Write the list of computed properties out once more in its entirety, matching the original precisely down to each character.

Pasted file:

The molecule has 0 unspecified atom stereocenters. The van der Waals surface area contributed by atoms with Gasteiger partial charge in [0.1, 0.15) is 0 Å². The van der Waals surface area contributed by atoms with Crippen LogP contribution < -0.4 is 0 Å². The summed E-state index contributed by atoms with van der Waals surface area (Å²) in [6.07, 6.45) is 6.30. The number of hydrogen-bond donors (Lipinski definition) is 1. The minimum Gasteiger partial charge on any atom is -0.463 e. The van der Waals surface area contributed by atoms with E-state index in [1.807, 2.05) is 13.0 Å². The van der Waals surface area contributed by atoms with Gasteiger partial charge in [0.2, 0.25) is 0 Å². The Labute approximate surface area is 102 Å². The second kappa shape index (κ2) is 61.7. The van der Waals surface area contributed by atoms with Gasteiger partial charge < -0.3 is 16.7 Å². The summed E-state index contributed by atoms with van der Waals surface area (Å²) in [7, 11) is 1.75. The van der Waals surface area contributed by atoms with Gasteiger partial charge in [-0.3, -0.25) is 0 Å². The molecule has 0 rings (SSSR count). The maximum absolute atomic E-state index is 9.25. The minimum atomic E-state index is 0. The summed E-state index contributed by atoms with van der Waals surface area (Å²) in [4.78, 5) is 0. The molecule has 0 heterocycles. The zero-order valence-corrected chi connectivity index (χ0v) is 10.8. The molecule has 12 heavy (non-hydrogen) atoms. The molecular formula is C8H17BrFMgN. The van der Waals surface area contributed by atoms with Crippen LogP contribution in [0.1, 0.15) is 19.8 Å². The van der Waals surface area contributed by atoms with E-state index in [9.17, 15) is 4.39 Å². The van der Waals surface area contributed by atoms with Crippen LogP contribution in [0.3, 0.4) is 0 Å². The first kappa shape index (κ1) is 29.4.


The molecule has 0 unspecified atom stereocenters. The van der Waals surface area contributed by atoms with Gasteiger partial charge in [0.1, 0.15) is 0 Å². The van der Waals surface area contributed by atoms with Crippen LogP contribution < -0.4 is 0 Å². The summed E-state index contributed by atoms with van der Waals surface area (Å²) in [6.07, 6.45) is 6.30. The number of hydrogen-bond donors (Lipinski definition) is 1. The minimum Gasteiger partial charge on any atom is -0.463 e. The van der Waals surface area contributed by atoms with E-state index in [1.807, 2.05) is 13.0 Å². The van der Waals surface area contributed by atoms with Gasteiger partial charge in [0.2, 0.25) is 0 Å². The Labute approximate surface area is 102 Å². The second kappa shape index (κ2) is 61.7. The van der Waals surface area contributed by atoms with Gasteiger partial charge < -0.3 is 16.7 Å². The summed E-state index contributed by atoms with van der Waals surface area (Å²) in [7, 11) is 1.75. The van der Waals surface area contributed by atoms with Gasteiger partial charge in [-0.3, -0.25) is 0 Å². The molecule has 0 rings (SSSR count). The maximum absolute atomic E-state index is 9.25. The minimum atomic E-state index is 0. The summed E-state index contributed by atoms with van der Waals surface area (Å²) in [4.78, 5) is 0. The molecule has 0 heterocycles. The zero-order valence-corrected chi connectivity index (χ0v) is 10.8. The molecule has 12 heavy (non-hydrogen) atoms. The molecular formula is C8H17BrFMgN. The van der Waals surface area contributed by atoms with Crippen LogP contribution in [0.1, 0.15) is 19.8 Å². The van der Waals surface area contributed by atoms with E-state index in [9.17, 15) is 4.39 Å². The van der Waals surface area contributed by atoms with Crippen LogP contribution in [0.3, 0.4) is 0 Å². The first kappa shape index (κ1) is 29.4.